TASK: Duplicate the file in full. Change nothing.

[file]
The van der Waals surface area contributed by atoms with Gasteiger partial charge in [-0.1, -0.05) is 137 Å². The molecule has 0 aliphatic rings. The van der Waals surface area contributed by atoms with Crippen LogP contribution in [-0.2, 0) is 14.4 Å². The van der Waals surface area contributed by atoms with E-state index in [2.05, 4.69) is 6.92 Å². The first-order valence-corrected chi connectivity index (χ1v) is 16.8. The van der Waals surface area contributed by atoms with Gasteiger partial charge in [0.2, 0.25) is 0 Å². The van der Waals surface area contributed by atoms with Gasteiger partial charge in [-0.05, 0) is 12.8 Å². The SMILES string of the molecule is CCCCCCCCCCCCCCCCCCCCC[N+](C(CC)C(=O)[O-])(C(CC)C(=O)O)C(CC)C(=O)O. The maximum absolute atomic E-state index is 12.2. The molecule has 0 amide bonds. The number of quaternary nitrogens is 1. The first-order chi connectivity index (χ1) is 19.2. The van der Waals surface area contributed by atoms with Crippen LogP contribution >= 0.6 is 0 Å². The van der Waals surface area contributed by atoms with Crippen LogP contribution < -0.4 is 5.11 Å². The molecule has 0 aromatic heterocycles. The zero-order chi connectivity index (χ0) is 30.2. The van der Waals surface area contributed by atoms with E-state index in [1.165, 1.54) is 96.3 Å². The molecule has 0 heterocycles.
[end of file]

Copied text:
The van der Waals surface area contributed by atoms with Gasteiger partial charge in [-0.1, -0.05) is 137 Å². The molecule has 0 aliphatic rings. The van der Waals surface area contributed by atoms with Crippen LogP contribution in [-0.2, 0) is 14.4 Å². The van der Waals surface area contributed by atoms with E-state index in [2.05, 4.69) is 6.92 Å². The first-order valence-corrected chi connectivity index (χ1v) is 16.8. The van der Waals surface area contributed by atoms with Gasteiger partial charge in [0.2, 0.25) is 0 Å². The van der Waals surface area contributed by atoms with Gasteiger partial charge in [-0.05, 0) is 12.8 Å². The SMILES string of the molecule is CCCCCCCCCCCCCCCCCCCCC[N+](C(CC)C(=O)[O-])(C(CC)C(=O)O)C(CC)C(=O)O. The maximum absolute atomic E-state index is 12.2. The molecule has 0 amide bonds. The number of quaternary nitrogens is 1. The first-order chi connectivity index (χ1) is 19.2. The van der Waals surface area contributed by atoms with Crippen LogP contribution >= 0.6 is 0 Å². The van der Waals surface area contributed by atoms with Crippen LogP contribution < -0.4 is 5.11 Å². The molecule has 0 aromatic heterocycles. The zero-order chi connectivity index (χ0) is 30.2. The van der Waals surface area contributed by atoms with E-state index in [1.165, 1.54) is 96.3 Å². The molecule has 0 heterocycles.